It played a pivotal role in the recent presidential elections and after plumping for Donald Trump, it’s been quite a year for the Sunshine State. It was a decisive win in America’s largest swing state, with Cuban voters being especially in favour of the real estate billionaire.
So what next for Floridian real estate market with the Republican president at the helm? “Trump has considerable money invested in the state of Florida himself so personally I don’t see his presidency hurting investment in Florida or our strong real estate market,” says Garry Kenny of developer Feltrim. “Around the word I’m seeing a bigger number of clients looking to invest in Florida which they consider it a “safe haven”. We have sold 25 villas to UK buyers in one project since Brexit (average spend $400,000). If the Trump presidency spends money on infrastructure and capital expenditure - as promised - that will mean more employment and spare cash for investment.”
Although we report on the best areas to buy in if you are interested in the theme park hub around Disney World, as we reported earlier this year, there’s much more to Orlando than entertainment these days (although that is a very large part of its appeal!), with aerospace, sport, medical research and e-commerce boosting the economy of central Florida and also attracting investors as well as lifestyle buyers. Orlando is the second-fastest-growing large metro area in the US, with over two-thirds of the workforce involved in non-tourism and hospitality sectors.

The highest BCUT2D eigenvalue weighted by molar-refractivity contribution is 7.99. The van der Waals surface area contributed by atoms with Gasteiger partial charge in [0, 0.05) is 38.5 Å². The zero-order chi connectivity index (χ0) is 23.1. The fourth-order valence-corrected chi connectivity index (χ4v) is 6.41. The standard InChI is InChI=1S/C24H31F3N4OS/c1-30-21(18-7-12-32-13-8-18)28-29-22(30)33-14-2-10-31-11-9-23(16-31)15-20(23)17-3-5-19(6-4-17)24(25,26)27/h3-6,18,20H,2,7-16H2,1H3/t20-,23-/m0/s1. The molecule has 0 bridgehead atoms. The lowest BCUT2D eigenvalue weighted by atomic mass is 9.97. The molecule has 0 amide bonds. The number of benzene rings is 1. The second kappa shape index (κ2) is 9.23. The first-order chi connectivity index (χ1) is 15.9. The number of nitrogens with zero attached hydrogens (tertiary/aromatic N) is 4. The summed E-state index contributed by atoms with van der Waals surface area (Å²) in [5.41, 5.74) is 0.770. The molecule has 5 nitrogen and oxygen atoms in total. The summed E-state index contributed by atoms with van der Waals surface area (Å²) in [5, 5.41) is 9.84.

There’s also much more to Florida of course. Whilst Miami has been the hottest market in 2016 the Gulf Coast remains a popular location. “The market in Sarasota remained strong during 2016 with prices continuing to rise as supply tightened,” says Pat Tan of YourGlobalAgents.com. Median sales price for single family homes (villas) is up 11.3% year-over-year. We are also seeing more homes being bought with mortgages – our market is traditionally one that traditionally attracts more cash buyers.”